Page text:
The media tried to smear Ron DeSantis. It backfired.

This kind of fact-free hit job is sadly all to familiar to Republicans, and a specialty of 60 Minutes: Shortly before the 2004 presidential election, the show ran a story using fake documents that alleged that then-president George W. Bush had gone AWOL while he was in the National Guard. The documents were disproven with such swiftness that journalistic malpractice was too good a term for the segment, though 60 Minutes defended the story for two whole weeks before finally admitting they should not have used the documents. The 60 Minutes producer, Mary Mapes, had so wanted the story to be true that she didn’t do even the most basic fact-checking on the segment.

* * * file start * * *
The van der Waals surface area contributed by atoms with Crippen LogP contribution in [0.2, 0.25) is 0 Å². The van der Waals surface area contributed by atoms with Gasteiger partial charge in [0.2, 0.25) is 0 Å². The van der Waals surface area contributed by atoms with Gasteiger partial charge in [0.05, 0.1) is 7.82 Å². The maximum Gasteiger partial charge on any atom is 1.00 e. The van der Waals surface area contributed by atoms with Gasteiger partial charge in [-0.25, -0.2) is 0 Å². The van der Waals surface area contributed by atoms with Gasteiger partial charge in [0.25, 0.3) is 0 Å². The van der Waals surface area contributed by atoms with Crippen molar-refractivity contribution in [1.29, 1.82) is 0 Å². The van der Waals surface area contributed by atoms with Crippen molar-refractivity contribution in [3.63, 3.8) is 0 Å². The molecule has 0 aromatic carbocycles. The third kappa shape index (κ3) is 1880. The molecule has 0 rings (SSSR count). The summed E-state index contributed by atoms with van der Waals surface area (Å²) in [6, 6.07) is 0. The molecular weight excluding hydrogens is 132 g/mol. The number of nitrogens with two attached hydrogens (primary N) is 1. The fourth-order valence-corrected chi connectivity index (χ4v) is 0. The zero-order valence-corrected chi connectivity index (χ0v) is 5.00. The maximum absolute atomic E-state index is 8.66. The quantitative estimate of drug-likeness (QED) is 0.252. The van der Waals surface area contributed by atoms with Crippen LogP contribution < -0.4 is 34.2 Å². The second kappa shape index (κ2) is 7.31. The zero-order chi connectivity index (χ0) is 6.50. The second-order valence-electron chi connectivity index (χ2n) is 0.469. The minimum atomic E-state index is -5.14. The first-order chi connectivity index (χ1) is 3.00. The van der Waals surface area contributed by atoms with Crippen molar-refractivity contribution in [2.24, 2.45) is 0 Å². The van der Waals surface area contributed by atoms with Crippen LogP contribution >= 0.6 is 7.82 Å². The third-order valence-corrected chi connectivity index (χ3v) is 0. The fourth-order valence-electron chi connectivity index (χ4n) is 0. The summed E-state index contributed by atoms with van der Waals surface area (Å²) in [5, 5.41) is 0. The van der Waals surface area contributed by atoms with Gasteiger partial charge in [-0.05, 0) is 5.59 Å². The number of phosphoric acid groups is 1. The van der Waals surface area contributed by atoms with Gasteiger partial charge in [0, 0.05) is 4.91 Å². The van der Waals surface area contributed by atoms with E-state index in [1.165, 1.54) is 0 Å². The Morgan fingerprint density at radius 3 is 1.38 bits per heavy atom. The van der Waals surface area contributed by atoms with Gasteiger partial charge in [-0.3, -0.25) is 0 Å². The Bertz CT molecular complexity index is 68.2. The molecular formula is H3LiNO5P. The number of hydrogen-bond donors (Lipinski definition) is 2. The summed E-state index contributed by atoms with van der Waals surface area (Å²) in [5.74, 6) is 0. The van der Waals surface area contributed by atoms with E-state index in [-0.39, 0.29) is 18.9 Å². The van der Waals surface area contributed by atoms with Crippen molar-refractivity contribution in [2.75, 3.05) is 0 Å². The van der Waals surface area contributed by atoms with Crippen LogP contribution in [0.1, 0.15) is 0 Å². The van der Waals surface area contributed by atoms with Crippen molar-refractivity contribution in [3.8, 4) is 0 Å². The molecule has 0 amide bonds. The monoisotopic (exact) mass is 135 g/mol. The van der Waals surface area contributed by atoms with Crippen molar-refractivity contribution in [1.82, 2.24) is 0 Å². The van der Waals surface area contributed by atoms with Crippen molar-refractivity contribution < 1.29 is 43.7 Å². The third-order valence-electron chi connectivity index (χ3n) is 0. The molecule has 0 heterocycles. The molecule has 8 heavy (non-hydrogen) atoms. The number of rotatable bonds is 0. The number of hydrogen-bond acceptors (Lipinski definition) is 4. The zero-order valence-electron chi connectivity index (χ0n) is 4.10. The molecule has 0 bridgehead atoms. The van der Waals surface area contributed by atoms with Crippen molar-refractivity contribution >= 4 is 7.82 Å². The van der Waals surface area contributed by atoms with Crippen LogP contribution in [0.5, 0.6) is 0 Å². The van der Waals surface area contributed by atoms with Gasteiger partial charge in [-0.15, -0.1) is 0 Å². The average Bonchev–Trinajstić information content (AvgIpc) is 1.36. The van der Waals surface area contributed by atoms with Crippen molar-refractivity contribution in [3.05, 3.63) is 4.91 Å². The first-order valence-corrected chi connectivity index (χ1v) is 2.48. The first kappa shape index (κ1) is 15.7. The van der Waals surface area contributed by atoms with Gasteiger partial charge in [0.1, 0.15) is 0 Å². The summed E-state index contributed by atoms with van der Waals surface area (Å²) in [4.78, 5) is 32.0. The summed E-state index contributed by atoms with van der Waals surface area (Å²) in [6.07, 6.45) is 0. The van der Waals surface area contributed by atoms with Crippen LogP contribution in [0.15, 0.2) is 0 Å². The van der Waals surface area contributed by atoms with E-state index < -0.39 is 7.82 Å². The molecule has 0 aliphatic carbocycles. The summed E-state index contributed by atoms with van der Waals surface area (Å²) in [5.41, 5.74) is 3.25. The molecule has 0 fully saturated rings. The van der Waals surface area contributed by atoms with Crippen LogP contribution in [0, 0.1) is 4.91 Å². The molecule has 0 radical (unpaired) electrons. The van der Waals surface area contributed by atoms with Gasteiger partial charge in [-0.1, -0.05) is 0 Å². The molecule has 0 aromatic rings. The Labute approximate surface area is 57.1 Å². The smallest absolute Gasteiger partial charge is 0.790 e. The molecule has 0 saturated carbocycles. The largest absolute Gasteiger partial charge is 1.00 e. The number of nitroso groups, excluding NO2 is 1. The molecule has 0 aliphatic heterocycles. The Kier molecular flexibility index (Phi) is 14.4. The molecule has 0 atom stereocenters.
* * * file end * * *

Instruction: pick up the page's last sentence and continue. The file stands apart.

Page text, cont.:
The difference between then and now is that in 2004, there were other major news outlets also involved in scrutinizing the documents and holding 60 Minutes to account. Today, there is by and large silence from the other media sources. They, too, share the anti-De Santis perspective and don’t care that the 60 Minutes story is based on a lie.

In fact, if it weren’t for two prominent Florida Democrats pushing back on the 60 Minutes invention, the story might have completely faded away.